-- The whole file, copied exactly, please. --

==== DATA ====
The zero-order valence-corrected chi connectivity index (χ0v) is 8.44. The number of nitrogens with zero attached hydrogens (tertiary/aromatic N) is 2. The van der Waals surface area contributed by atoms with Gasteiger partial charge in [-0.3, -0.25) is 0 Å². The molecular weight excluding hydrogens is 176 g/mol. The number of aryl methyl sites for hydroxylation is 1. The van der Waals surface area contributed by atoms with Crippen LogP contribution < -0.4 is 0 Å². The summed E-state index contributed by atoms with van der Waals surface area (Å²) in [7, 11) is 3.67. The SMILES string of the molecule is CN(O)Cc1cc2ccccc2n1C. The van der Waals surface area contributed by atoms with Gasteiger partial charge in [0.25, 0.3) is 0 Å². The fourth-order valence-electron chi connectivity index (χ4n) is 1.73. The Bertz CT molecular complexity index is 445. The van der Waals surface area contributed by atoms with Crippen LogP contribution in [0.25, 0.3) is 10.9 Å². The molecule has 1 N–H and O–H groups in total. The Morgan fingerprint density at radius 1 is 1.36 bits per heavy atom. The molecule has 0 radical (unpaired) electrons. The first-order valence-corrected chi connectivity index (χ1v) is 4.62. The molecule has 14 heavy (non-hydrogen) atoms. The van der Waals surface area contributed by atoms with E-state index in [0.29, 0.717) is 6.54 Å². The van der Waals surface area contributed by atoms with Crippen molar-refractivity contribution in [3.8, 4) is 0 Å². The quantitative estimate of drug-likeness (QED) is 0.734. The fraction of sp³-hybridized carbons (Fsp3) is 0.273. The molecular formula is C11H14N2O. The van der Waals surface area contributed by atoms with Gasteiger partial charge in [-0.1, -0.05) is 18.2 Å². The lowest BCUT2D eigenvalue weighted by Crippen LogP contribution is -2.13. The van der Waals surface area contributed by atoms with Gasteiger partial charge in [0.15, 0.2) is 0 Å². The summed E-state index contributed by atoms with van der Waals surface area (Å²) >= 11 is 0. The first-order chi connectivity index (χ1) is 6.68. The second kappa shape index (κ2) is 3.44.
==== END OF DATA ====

The zero-order valence-corrected chi connectivity index (χ0v) is 8.44. The number of nitrogens with zero attached hydrogens (tertiary/aromatic N) is 2. The van der Waals surface area contributed by atoms with Gasteiger partial charge in [-0.3, -0.25) is 0 Å². The molecular weight excluding hydrogens is 176 g/mol. The number of aryl methyl sites for hydroxylation is 1. The van der Waals surface area contributed by atoms with Crippen LogP contribution < -0.4 is 0 Å². The summed E-state index contributed by atoms with van der Waals surface area (Å²) in [7, 11) is 3.67. The SMILES string of the molecule is CN(O)Cc1cc2ccccc2n1C. The van der Waals surface area contributed by atoms with Gasteiger partial charge in [0.25, 0.3) is 0 Å². The fourth-order valence-electron chi connectivity index (χ4n) is 1.73. The Bertz CT molecular complexity index is 445. The van der Waals surface area contributed by atoms with Crippen LogP contribution in [0.25, 0.3) is 10.9 Å². The molecule has 1 N–H and O–H groups in total. The Morgan fingerprint density at radius 1 is 1.36 bits per heavy atom. The molecule has 0 radical (unpaired) electrons. The first-order valence-corrected chi connectivity index (χ1v) is 4.62. The molecule has 14 heavy (non-hydrogen) atoms. The van der Waals surface area contributed by atoms with E-state index in [0.29, 0.717) is 6.54 Å². The van der Waals surface area contributed by atoms with Crippen molar-refractivity contribution in [3.8, 4) is 0 Å². The quantitative estimate of drug-likeness (QED) is 0.734. The fraction of sp³-hybridized carbons (Fsp3) is 0.273. The molecular formula is C11H14N2O. The van der Waals surface area contributed by atoms with Gasteiger partial charge in [-0.1, -0.05) is 18.2 Å². The lowest BCUT2D eigenvalue weighted by Crippen LogP contribution is -2.13. The van der Waals surface area contributed by atoms with Gasteiger partial charge in [0.15, 0.2) is 0 Å². The summed E-state index contributed by atoms with van der Waals surface area (Å²) >= 11 is 0. The first-order chi connectivity index (χ1) is 6.68. The second kappa shape index (κ2) is 3.44.